Washington, April 12:

China, eager to smooth the path for US-bound president Hu Jintao, has vowed to tackle some of the biggest complaints levied by the United States over the two nations’ skewed trade.

Beijing used annual talks yesterday to trumpet new action against rampant copyright piracy and to lower some of the barriers facing US companies in sectors such as telecommunications and medical devices.

The meeting might take some of the sting out of the trade tensions as Hu prepares to come to the US in a week. But whether it will placate a chorus of complaints in Congress against China remains to be seen.

After the annual Sino-US Joint Commission on Commerce and Trade (JCCT), US commerce secretary Carlos Gutierrez welcomed ‘clear progress’ in intellectual property rights (IPR) and market access. “The real outcome of this meeting, of course, will be known when we see the results,” he added.

From copyright theft to currency rates, from market barriers to beef bans, the US government at every level from president George W Bush down has made clear its displeasure to China on a number of commercial fronts.

Vice-Premier Wu Yi, the highest-ranking woman in China, used this year’s JCCT meeting to announce a spate of measures that went at least some way to massaging the US complaints. Wu, who has been touring the US at the head of a 200-plus delegation of businessmen, also said Chinese companies had signed 107 contracts with US firms worth $16.2 billion. Chinese airlines agreed to buy 80 next-generation Boeing 737 planes, worth $4.6 billion at list prices, in addition to an order for 70 737s announced in November during a visit to China by Bush.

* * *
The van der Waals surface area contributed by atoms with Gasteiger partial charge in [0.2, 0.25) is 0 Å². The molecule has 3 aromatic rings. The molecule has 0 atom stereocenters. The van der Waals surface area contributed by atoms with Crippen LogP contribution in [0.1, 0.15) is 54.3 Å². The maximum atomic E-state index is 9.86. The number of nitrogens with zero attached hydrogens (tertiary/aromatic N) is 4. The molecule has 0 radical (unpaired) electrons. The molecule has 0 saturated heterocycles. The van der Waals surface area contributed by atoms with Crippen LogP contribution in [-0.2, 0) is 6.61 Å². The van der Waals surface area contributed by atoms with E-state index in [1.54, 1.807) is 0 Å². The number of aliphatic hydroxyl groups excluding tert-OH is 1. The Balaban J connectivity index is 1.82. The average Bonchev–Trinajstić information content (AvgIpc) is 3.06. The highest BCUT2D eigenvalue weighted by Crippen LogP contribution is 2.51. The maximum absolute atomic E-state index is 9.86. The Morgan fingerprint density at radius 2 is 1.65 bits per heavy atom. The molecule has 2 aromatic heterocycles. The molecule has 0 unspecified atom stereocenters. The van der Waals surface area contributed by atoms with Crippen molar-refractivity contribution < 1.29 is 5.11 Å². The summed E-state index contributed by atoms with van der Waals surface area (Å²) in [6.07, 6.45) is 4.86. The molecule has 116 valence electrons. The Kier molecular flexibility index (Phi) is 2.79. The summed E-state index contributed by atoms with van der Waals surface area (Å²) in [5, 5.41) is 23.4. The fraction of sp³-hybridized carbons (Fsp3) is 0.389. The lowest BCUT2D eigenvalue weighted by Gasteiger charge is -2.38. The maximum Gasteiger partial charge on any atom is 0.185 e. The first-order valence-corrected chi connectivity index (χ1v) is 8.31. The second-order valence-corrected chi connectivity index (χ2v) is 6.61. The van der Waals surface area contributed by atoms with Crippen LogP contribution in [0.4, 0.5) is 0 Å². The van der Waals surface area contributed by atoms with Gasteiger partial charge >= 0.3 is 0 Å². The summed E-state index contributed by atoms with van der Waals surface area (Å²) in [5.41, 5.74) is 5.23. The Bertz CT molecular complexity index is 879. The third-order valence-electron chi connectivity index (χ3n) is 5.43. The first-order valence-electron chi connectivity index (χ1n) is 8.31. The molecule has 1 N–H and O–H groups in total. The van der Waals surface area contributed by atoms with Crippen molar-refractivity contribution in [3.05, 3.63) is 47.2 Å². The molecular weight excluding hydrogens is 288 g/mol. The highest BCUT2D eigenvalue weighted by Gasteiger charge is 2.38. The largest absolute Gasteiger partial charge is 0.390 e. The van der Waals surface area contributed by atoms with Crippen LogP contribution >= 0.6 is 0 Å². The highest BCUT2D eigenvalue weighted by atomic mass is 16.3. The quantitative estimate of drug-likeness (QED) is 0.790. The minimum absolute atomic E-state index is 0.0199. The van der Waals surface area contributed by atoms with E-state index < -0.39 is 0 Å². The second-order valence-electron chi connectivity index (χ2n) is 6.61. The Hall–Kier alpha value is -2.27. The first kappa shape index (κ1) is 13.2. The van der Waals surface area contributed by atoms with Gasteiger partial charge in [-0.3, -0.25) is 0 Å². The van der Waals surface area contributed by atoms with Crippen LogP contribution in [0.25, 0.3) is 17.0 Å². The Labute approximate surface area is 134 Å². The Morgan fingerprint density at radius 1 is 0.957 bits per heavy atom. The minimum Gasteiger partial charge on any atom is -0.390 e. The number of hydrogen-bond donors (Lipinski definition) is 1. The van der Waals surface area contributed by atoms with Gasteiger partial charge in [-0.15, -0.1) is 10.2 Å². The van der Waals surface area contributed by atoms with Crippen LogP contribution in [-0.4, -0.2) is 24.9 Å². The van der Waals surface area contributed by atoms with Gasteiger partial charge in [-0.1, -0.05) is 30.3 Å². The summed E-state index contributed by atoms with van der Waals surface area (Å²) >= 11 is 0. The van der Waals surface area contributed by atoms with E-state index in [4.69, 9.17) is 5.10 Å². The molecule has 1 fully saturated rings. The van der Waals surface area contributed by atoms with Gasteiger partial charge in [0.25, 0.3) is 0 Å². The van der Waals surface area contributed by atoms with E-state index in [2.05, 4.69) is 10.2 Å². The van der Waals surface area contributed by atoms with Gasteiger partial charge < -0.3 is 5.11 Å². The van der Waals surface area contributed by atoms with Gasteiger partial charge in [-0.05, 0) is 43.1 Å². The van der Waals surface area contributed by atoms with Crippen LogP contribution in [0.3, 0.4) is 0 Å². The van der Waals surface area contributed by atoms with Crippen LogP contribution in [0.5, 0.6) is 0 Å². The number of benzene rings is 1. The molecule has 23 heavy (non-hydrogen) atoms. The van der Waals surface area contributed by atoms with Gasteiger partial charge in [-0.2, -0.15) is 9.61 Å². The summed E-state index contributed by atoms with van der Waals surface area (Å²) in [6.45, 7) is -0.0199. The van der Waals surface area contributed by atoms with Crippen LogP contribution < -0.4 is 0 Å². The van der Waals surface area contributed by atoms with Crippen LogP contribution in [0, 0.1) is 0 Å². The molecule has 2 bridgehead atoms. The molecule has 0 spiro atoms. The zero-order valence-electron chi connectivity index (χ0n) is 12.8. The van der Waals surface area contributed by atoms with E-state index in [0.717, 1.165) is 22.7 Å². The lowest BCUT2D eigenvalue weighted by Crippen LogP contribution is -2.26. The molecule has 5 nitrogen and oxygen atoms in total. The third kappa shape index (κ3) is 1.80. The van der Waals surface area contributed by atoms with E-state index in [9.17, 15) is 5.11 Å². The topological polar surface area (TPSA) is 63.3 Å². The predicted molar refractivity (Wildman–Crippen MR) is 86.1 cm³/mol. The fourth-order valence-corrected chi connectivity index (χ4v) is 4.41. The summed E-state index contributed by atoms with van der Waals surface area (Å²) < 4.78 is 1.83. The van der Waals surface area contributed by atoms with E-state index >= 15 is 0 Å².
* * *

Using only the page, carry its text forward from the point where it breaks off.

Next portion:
The contracts will make a small dent in the US trade deficit with China, which last year exploded to a record-breaking $202 billion.

Wu, however, said it was ‘unscientific and unfair’ to put all the blame for the US trade problems at China’s door. Many economists agree that US consumers’ hunger for cheap imported goods, especially from China, and their zero savings rate have done much to drive up their country’s trade deficit. Wu said the US could also help itself by lifting security restrictions on exports of high technology to China. At the JCCT talks, Washington agreed to explore that issue through top-level talks.

Wu confirmed a government order requiring legal operating systems to be pre-loaded on all computers made or imported in China.

Tariff on imports

TAIPEI: Taiwan will impose higher tariffs on towel imports from China, the International Trade Commission (ITC) said. Details of the hike will be made at a follow-up meeting of the ITC, which is under the Ministry of Economic Affairs, scheduled for Friday. The decision came after the ITC last month found massive cheap towel imports from China had caused material injury to the local towel industry. — AFP

Key changes

• China agreed to reopen its market to US beef imports, blocked since 2003.

• China issued a directive requiring legal operating systems to be pre-loaded on all computers made or imported into China.

• China vowed to step up action against makers of pirated films, music and software.

• By the end of May, China expects to have lifted restrictions on imported medical devices.

• China agreed to talks with the US on creating a more level playing field for US telecommunications providers, including changes in equity requirements in joint ventures.

• Five years after joining the WTO, China agreed to launch talks on joining the WTO government procurement agreement.

• China also acceded to a key US request last week by notifying the WTO of the level of subsidies it confers on state enterprises.

• Washington also agreed to high-level talks on trade in high-technology exports to China, which are currently severely restricted on national security grounds.